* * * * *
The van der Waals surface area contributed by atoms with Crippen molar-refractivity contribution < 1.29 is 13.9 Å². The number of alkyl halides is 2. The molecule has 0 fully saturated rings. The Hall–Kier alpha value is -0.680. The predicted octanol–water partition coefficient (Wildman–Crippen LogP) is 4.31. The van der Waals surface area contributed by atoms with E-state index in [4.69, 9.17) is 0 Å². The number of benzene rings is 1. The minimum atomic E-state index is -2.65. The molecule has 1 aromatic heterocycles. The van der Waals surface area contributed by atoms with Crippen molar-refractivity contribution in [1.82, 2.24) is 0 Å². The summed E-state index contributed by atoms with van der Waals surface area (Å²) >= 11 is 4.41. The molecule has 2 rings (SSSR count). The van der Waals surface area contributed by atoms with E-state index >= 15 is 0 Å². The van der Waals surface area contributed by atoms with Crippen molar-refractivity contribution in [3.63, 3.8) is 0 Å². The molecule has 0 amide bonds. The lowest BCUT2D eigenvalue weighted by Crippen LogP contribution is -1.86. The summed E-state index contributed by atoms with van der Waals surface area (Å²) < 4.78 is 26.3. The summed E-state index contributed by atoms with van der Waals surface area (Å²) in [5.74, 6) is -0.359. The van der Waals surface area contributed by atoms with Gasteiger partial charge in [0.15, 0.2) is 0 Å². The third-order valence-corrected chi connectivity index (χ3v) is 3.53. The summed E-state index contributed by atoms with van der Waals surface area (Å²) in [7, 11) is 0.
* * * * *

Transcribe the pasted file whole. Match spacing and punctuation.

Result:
The van der Waals surface area contributed by atoms with Crippen molar-refractivity contribution < 1.29 is 13.9 Å². The number of alkyl halides is 2. The molecule has 0 fully saturated rings. The Hall–Kier alpha value is -0.680. The predicted octanol–water partition coefficient (Wildman–Crippen LogP) is 4.31. The van der Waals surface area contributed by atoms with E-state index in [4.69, 9.17) is 0 Å². The number of benzene rings is 1. The minimum atomic E-state index is -2.65. The molecule has 1 aromatic heterocycles. The van der Waals surface area contributed by atoms with Crippen molar-refractivity contribution in [1.82, 2.24) is 0 Å². The summed E-state index contributed by atoms with van der Waals surface area (Å²) >= 11 is 4.41. The molecule has 2 rings (SSSR count). The van der Waals surface area contributed by atoms with E-state index >= 15 is 0 Å². The van der Waals surface area contributed by atoms with Crippen molar-refractivity contribution in [3.63, 3.8) is 0 Å². The molecule has 0 amide bonds. The lowest BCUT2D eigenvalue weighted by Crippen LogP contribution is -1.86. The summed E-state index contributed by atoms with van der Waals surface area (Å²) < 4.78 is 26.3. The summed E-state index contributed by atoms with van der Waals surface area (Å²) in [5.74, 6) is -0.359. The van der Waals surface area contributed by atoms with Gasteiger partial charge in [0.15, 0.2) is 0 Å². The third-order valence-corrected chi connectivity index (χ3v) is 3.53. The summed E-state index contributed by atoms with van der Waals surface area (Å²) in [7, 11) is 0.